I honestly do not know how you could possibly be justified in leaping to such a conclusion from what I have written here. I wonder whether you have perhaps misunderstood the nature of my response.

Perhaps I arrived prematurely at the conclusion, but as I said, I think you might have misunderstood, I didn´t say you actually had. If I mean to say that you are wrong, I say that you are wrong. Okey, so you only hint at stuff. Well that don´t help me, is that a more political azccurate term?

Anyway, I would be interested to know a few examples of things you believe I fail to understand about Christianity. I think it would be more productive to tell me here out in the open, but if you prefer to PM me then feel free.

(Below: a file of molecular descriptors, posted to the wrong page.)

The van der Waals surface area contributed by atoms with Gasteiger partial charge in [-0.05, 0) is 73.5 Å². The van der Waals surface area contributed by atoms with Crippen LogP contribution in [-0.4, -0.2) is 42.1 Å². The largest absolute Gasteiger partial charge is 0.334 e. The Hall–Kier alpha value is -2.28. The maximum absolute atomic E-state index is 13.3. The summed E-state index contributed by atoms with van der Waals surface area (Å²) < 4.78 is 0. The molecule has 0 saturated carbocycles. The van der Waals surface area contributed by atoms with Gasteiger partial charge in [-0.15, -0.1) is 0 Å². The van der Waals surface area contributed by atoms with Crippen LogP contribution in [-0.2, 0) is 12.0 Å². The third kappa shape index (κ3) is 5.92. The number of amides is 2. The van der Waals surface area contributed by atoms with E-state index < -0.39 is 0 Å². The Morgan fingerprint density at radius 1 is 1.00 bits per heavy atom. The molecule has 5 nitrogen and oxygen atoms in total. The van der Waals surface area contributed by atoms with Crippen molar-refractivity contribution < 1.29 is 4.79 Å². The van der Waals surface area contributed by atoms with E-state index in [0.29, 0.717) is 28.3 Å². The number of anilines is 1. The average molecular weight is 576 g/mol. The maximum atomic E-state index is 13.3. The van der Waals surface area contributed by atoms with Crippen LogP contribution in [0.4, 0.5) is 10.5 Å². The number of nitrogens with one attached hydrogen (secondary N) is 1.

Okey, I will point out the hings I saw as weird. 1. "Hardcore inerrantist fundamentalism: internal inconsistencies in the Bible." Why would a christian need to be a hardcore fundamentalist and interpret the whole Bible literal? You don´t interpret science fiction literal. I guess you mean that this only apply to SOME christians. 2. "the fact that Christians are not spectacularly better morally than everyone else." Well, this seems like an ambitious statement in my eyes. Compare all the countries with a cross in their flag with countries that don´t have it. Compare BNP and corruption, crime rate and wellfare etc etc. Now think about this: Why WOULD christians need to have higher moral? Where do you find that premise in the NT? It seems to me like that isn´t based in christian theology at all, but if you have 20 years experience as an active christian maybe you know something I don´t. 3. "Highly sophistimacated apophatic theology that refuses to say anything definite about God." Hah! Like we have been very successful at definitely defining the universe for hundreds of years of scientific struggle. Anyhow, here are something to consider; * The holy trinity * Jesus saying: I am the way and the life * The statement that Jesus is the son of God and God and all his teachings showing what he valued and who he was and how he acted, which is kind of the whole point of christianity. * First Epistle to the Corinthians, verse (?) 13